While the House of Commons is on the traditional unceded territory of the Algonquin people, I am joining you today from my constituency in Toronto, on the traditional territory of the Mississaugas of the Credit. We honour all the indigenous people who paddled these waters and whose moccasins walked these lands. I would also like to recognize the traditional territories from which all of you are participating today.
    Our officials—Daniel Watson, Ross Pattee and Jeff Moore—will be on the next panel supporting us, but I, like Minister Miller, want to thank our parliamentary secretaries, who meet with us every morning at 9:15. Pam, Gary and Yvonne have done extraordinary work, which has been spread out, and important suggestions have been brought to us.
    We know that from the beginning of the threat of this pandemic, all Canadians were concerned that first nations, Métis and Inuit would be disproportionately affected by COVID-19. We know that long-standing social and economic inequalities and inequities mean that indigenous communities are more vulnerable to COVID-19 and that the impact of an outbreak in indigenous communities would be greater.
    We continue to be impressed with the impressive response of communities that since H1N1 have worked hard to develop their pandemic plans. They have now been able to execute their plans and keep their communities safe. Our hearts are with those whose communities have lost a loved one, particularly the 'Namgis First Nation, which recently lost a beloved elder.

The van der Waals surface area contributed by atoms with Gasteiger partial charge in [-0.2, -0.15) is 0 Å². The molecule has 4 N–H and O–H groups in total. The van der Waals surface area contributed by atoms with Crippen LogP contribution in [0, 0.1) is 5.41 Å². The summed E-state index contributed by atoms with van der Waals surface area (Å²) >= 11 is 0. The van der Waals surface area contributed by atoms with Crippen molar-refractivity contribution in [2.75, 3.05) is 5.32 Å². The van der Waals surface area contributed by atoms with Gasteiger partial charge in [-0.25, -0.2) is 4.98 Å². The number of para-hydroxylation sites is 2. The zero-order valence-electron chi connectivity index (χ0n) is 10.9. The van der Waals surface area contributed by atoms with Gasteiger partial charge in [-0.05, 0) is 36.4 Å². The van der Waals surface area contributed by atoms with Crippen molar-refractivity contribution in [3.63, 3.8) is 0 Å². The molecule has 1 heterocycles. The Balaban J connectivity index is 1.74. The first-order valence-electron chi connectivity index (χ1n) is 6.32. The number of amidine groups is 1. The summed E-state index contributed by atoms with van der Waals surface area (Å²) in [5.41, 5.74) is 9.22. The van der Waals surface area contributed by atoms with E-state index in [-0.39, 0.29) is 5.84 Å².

Our primary focus has been to ensure that we all work in partnership with indigenous communities, as we know they are the best placed to act on the needs of their members so they can ensure that everyone is safe and healthy.
    We are seeing community-driven solutions that are working. We were very proud to support the initiative of Dene Regional Chief Yakeleya in the Northwest Territories. Families there chose to return to the land as a way to protect themselves from the virus and promote healing and mental health.
    Having strong leadership and strong collaboration and coordination across the board is how we have been addressing this pandemic. Indigenous leaders have demonstrated their tremendous resilience, innovation and leadership, and they must continue to be involved in decision-making at all levels to ensure that the supports the Government of Canada provides to address COVID-19 meet the real needs in their communities. We have worked the First Nations Financial Management Board, the First Nations Tax Commission, the First Nations Finance Authority and a broad range of indigenous organizations that are developing the measures they need to support communities.